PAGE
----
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    Lower offer price wins SolarCity fans

    NEW YORK — SolarCity Corp. may not have raised as much in its initial public offering as it had once hoped. But at its lowered offering price, the solar power company found more than a few takers.

    During the first day of trading, shares jumped as much as 59 percent during the day. The stock closed Thursday at $11.79, or about 47 percent above its offering price or $8. That valued SolarCity at nearly $867 million.

    The strong market debut followed a few days of difficulty for SolarCity and its underwriters, none of whom were fully prepared for the issues in bringing a clean-technology company to market.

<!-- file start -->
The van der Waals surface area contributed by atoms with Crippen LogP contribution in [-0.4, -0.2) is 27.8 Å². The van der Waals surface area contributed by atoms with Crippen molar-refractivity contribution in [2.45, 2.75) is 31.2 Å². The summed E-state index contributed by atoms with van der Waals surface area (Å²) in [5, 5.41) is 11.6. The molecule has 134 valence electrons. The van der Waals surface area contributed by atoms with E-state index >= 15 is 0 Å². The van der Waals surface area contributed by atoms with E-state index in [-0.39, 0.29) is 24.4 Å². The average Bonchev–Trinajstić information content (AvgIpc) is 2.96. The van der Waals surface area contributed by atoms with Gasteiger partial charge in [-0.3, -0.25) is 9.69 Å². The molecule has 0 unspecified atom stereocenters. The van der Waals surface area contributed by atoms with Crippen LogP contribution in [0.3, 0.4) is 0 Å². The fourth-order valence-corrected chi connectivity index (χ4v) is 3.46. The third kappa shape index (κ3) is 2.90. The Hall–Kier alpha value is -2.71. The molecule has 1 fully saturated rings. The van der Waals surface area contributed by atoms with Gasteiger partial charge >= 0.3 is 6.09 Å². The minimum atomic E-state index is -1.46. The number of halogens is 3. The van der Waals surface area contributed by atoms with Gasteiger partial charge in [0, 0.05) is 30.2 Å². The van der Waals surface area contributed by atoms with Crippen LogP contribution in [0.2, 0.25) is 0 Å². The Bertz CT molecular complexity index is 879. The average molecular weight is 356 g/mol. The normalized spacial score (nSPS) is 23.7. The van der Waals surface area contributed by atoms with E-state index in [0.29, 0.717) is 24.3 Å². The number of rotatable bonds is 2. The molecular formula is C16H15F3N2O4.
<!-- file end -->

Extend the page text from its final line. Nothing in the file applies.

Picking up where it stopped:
SolarCity, whose backers include Tesla founder Elon Musk, prides itself on being different. It finances and installs rooftop solar systems in exchange for long-term monthly payments from its customers and prefers to think of itself as an energy company, rather than just a solar company. The solar leases typically run 20 years.

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    SolarCity had expected to raise as much as $151 million, at $13 to $15 a share. Investors were interested in the company and its prospects, but not particularly hungry for a lot of risk.

    The company ultimately raised about $92 million.

    That prompted the company to pursue a dramatic reset of its expectations. Because the new price was going to be well below previous public guidance, the offering had to be pushed back a day, said chief executive Lyndon Rive.

    ‘‘I still think this would have been a very good deal at $15,’’ he said. ‘‘But there was a lot of demand at $8.’’

    New York Times